Arizona faith and political leaders talk religious freedom and human dignity
Religious, political and legal leaders from Arizona and beyond gathered in downtown Phoenix on Monday to discuss how to work together to protect freedoms of people of all faiths and of those who aren't religious.
- The Coalition on Human Dignity and Religious Freedom hosted the event at ASU's Sandra Day O'Connor Law School.
- Arizona Supreme Court justice Clint Bolick, House Speaker Rusty Bowers and the Rev. Katie Sexton-Wood of Arizona Faith Network were among the panelists.
State of play: Religion is the source of a lot of conflict, which has only been made worse in the current divisive nature of society, the panelists said.
- There's conflict within and between faiths and there's tension between protecting religious freedoms and other First Amendment rights.
How we stack up: Bolick said that Arizona has even greater protection of religious liberty than the national protection enumerated in the U.S. Constitution.
- Yes, but: He also said the current U.S. Supreme Court has the most expansive view of free exercise of religion of any court in the modern era.
1 big case: The Arizona Supreme Court ruled in 2019 that a Phoenix ordinance that protects LGBTQ people from discrimination cannot be used to force calligraphers to create custom wedding invitations for same-sex couples.
- The ruling was hailed as a victory for religious freedom advocates but was deeply unpopular among others who saw it as a green light for discrimination.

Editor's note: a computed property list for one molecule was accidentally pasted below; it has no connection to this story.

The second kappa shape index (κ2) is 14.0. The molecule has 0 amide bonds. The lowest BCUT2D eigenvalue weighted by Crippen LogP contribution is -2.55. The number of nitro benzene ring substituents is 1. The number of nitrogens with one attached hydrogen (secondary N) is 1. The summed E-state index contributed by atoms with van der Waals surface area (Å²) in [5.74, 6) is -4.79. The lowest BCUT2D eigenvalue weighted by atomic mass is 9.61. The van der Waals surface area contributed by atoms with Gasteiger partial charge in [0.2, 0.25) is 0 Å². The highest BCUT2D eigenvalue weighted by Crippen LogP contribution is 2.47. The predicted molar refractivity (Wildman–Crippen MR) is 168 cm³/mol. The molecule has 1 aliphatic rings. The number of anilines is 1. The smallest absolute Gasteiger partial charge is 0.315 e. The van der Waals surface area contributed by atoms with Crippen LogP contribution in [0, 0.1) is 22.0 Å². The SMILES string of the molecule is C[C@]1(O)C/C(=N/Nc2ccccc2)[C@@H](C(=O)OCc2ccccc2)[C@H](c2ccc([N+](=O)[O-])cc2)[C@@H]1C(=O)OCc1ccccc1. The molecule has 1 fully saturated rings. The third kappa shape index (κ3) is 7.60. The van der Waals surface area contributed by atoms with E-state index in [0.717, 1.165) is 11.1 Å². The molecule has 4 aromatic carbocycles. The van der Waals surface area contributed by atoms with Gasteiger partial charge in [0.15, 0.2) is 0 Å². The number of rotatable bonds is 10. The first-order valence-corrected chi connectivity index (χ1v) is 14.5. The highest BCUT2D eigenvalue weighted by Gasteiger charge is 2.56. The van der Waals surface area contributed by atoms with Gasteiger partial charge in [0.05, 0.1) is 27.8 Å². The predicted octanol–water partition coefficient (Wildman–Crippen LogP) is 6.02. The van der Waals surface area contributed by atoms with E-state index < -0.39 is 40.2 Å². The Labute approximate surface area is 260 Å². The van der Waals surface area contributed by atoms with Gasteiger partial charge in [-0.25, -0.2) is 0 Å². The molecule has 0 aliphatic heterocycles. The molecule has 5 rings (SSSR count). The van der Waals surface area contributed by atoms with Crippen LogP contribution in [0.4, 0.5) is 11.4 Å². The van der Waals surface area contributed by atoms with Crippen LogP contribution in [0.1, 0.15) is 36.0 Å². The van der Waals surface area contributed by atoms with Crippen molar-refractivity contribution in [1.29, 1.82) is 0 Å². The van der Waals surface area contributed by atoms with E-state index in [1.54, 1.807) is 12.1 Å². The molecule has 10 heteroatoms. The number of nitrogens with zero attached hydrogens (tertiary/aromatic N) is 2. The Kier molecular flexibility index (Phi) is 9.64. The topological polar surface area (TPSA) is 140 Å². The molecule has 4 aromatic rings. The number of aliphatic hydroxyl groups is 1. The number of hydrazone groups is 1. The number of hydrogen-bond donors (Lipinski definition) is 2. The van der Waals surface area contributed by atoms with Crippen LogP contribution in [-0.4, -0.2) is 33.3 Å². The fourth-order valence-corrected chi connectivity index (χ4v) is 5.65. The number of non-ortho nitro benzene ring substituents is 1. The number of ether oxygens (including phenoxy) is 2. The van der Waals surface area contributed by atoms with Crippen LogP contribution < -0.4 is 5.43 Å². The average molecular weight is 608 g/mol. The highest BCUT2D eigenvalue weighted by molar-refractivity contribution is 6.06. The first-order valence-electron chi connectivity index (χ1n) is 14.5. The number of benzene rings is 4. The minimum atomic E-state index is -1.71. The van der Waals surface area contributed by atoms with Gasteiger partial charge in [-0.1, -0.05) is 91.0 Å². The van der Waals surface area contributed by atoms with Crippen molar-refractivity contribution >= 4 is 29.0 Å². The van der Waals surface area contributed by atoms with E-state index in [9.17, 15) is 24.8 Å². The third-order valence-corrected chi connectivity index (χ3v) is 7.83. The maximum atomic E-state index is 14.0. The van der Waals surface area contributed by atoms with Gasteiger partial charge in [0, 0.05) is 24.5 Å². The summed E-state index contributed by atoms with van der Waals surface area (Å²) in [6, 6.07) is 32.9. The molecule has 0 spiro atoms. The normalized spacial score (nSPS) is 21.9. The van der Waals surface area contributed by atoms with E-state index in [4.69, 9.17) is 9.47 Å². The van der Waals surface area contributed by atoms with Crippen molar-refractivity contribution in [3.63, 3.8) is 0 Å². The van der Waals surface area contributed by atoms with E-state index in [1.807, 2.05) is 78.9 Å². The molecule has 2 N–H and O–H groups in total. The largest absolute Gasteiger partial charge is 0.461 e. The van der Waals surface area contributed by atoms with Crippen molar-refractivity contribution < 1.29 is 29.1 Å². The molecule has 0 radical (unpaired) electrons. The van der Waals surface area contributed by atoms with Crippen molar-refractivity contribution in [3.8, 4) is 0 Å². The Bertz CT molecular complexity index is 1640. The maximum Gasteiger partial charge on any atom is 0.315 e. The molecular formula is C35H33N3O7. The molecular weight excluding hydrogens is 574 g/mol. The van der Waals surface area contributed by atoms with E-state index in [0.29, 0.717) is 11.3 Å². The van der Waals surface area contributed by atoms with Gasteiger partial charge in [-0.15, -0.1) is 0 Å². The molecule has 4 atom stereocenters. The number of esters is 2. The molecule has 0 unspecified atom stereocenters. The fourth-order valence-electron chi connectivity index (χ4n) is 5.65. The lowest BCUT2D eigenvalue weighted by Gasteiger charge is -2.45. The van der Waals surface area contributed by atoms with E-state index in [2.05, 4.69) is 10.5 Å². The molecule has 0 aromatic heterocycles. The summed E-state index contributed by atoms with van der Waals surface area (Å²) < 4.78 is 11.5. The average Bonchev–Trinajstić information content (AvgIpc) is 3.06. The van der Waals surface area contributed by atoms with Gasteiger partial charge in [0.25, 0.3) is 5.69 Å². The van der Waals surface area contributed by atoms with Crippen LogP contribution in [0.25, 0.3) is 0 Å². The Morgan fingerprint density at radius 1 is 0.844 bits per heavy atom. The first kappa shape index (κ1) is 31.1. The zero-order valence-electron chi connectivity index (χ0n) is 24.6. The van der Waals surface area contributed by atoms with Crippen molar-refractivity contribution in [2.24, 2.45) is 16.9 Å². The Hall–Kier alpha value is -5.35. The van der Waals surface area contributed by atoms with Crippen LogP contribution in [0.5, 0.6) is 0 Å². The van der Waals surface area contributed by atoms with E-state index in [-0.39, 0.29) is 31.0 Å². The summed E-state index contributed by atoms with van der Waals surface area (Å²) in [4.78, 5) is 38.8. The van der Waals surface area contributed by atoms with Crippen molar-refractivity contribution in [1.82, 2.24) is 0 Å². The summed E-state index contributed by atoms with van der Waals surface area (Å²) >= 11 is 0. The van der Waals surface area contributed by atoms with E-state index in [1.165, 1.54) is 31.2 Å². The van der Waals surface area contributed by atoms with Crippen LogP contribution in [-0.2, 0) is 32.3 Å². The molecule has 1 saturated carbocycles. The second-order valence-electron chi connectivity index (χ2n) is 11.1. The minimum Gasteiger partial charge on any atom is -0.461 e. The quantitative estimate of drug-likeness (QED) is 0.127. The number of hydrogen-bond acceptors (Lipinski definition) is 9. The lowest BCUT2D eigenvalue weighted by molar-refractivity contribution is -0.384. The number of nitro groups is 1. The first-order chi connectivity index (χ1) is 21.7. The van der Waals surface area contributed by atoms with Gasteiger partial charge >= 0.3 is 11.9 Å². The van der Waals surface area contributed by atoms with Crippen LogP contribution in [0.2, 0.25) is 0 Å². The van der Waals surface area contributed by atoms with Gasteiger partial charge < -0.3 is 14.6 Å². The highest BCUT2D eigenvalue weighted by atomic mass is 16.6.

- It created even more tension between religion and civil rights.
1 warning: Panelists of varying faiths encouraged people to stay away from weaponizing religion and pitting it against other freedoms, faiths or sects of the same faith.
What they're saying: "I do believe that there is a moral obligation for religious leaders to kind of have this role of being in the middle," said imam Omar Tawil of the Islamic Community Center of Tempe.
- "The most effective representation of religious liberty is a representation that stands up for people of faith and people of no faith," said elder Michael Dunn of The Church of Jesus Christ of Latter-day Saints.
Get smarter: The LDS church and LGBTQ-rights organizations worked together last year to pass a nondiscrimination ordinance in Mesa that outlawed discrimination based on both religion and sexual orientation.
- "Most people assume we would be enemies, we would be in opposition," said Michael Soto of LQBTQ+ organization Equality Arizona. "But we don't have to choose that. We can choose to come together based on common values as Americans."
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